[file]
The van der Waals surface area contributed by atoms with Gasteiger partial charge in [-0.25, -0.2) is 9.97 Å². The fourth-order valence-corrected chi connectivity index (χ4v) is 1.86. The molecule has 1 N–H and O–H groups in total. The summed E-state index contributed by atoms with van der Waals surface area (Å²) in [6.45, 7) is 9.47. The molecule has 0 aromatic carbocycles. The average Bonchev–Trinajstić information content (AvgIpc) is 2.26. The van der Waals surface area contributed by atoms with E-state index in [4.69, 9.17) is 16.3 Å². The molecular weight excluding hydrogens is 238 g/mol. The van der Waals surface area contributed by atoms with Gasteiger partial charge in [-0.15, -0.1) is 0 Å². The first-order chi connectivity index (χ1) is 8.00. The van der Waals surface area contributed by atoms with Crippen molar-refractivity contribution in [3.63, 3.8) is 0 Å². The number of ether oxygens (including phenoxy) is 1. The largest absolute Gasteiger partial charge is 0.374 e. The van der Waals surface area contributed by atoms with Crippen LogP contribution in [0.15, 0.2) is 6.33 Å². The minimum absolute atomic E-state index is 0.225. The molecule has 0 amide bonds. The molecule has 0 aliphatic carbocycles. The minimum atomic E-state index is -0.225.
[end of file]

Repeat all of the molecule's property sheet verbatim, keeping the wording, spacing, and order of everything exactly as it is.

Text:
The van der Waals surface area contributed by atoms with Gasteiger partial charge in [-0.25, -0.2) is 9.97 Å². The fourth-order valence-corrected chi connectivity index (χ4v) is 1.86. The molecule has 1 N–H and O–H groups in total. The summed E-state index contributed by atoms with van der Waals surface area (Å²) in [6.45, 7) is 9.47. The molecule has 0 aromatic carbocycles. The average Bonchev–Trinajstić information content (AvgIpc) is 2.26. The van der Waals surface area contributed by atoms with E-state index in [4.69, 9.17) is 16.3 Å². The molecular weight excluding hydrogens is 238 g/mol. The van der Waals surface area contributed by atoms with Gasteiger partial charge in [-0.15, -0.1) is 0 Å². The first-order chi connectivity index (χ1) is 8.00. The van der Waals surface area contributed by atoms with Crippen molar-refractivity contribution in [3.63, 3.8) is 0 Å². The number of ether oxygens (including phenoxy) is 1. The largest absolute Gasteiger partial charge is 0.374 e. The van der Waals surface area contributed by atoms with Crippen LogP contribution in [0.15, 0.2) is 6.33 Å². The minimum absolute atomic E-state index is 0.225. The molecule has 0 amide bonds. The molecule has 0 aliphatic carbocycles. The minimum atomic E-state index is -0.225.